Putin softens tone as Obama gains support for Syria strike

Russian President Vladimir Putin gives an interview at the Novo-Ogaryovo state residence outside Moscow on Tuesday, Sept 3, 2013. Mr Putin on Wednesday, Sept 4, 2013, struck a more conciliatory tone ahead of this week's G-20 summit, saying Mosco
Russian President Vladimir Putin gives an interview at the Novo-Ogaryovo state residence outside Moscow on Tuesday, Sept 3, 2013. Mr Putin on Wednesday, Sept 4, 2013, struck a more conciliatory tone ahead of this week's G-20 summit, saying Moscow would take decisive action if the West proves who used chemical weapons in Syria. -- PHOTO: REUTERS

DAMASCUS (AFP) - Russian President Vladimir Putin on Wednesday struck a more conciliatory tone ahead of this week's G-20 summit, saying Moscow would take "decisive" action if the West proves who used chemical weapons in Syria.

Mr Putin's comments came as lawmakers in the United States began rallying behind President Barack Obama's plan to launch military strikes against Syria over a suspected poison gas attack outside Damascus that killed hundreds.

And as Mr Obama sought to cobble together an international coalition to back his plans for military intervention, France was on Wednesday to hold an emergency parliamentary debate on the Syrian crisis.

Mr Putin, in an interview apparently aimed at presenting a more pragmatic face to the world ahead of the G-20 summit in St Petersburg, said he did not exclude Russia agreeing to US-led military strikes if it can be proven Syria's regime carried out the Aug 21 attack. However, he told state-run Channel One television, the West still needs to put forward watertight proof of the circumstances of the attack, which some Russian officials have blamed on rebels.

If there is clear proof of what weapons were used and who used them, Russia "will be ready to act in the most decisive and serious way", Mr Putin said. Asked whether Russia would agree with US-led military strikes if it is proven that the Syrian regime carried out the attack, Mr Putin replied: "I do not exclude that."

He said, however, it would be unacceptable for the West to go ahead with military action against the regime of Mr Bashar al-Assad without the assent of the United Nations Security Council, where Russia has veto-wielding permanent membership.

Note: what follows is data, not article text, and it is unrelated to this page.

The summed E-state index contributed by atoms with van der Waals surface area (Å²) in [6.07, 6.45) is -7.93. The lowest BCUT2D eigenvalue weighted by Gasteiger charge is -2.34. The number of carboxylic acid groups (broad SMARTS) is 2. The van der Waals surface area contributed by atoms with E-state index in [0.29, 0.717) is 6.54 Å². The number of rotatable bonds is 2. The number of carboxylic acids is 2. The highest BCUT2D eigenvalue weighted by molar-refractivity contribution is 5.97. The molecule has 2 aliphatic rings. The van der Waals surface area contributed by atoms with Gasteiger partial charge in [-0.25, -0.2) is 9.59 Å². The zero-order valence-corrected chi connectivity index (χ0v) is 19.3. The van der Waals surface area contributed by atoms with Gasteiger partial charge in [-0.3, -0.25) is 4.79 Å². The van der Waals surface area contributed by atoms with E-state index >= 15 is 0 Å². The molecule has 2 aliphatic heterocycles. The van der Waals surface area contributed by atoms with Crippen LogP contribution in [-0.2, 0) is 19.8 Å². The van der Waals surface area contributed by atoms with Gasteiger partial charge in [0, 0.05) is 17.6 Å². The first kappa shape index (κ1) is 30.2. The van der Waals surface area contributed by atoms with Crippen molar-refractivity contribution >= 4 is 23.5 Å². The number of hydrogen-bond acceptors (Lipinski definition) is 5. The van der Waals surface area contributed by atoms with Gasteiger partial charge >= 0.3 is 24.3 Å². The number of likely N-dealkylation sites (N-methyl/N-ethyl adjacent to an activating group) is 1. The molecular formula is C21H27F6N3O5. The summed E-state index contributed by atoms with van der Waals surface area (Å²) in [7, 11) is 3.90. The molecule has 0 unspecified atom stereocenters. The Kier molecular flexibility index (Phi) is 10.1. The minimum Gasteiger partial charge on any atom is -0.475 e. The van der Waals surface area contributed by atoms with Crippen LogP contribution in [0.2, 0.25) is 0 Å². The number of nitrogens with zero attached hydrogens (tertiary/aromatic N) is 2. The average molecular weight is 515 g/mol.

Since the start of the Syrian conflict, the US has frequently lamented Moscow's support for Mr Assad and its decision to block any UN Security Council action to censure him or to use military action against his regime. With relations between the Kremlin and the White House considered as brittle as they have been since the end of the Cold War, no official bilateral meeting is planned between Mr Obama and Mr Putin at the G-20 summit.

A White House official said on Wednesday, however, that the two presidents are expected "to have an opportunity to speak on the margins of the various meetings of the G-20". The official added that Mr Obama was scheduled to hold bilaterals with the leaders of France and China on the sidelines of the summit.

Since British lawmakers voted down a bid to take any military action against Mr Assad's regime, Washington has found a strong partner in France but is seeking other allies.

Paris backs punitive military strikes against the regime and has urged its European Union partners to unite in response to the Syria crisis. French President Francois Hollande can order military action without parliamentary approval, but a poll on Tuesday showed nearly three quarters of French people want Parliament to vote on the issue.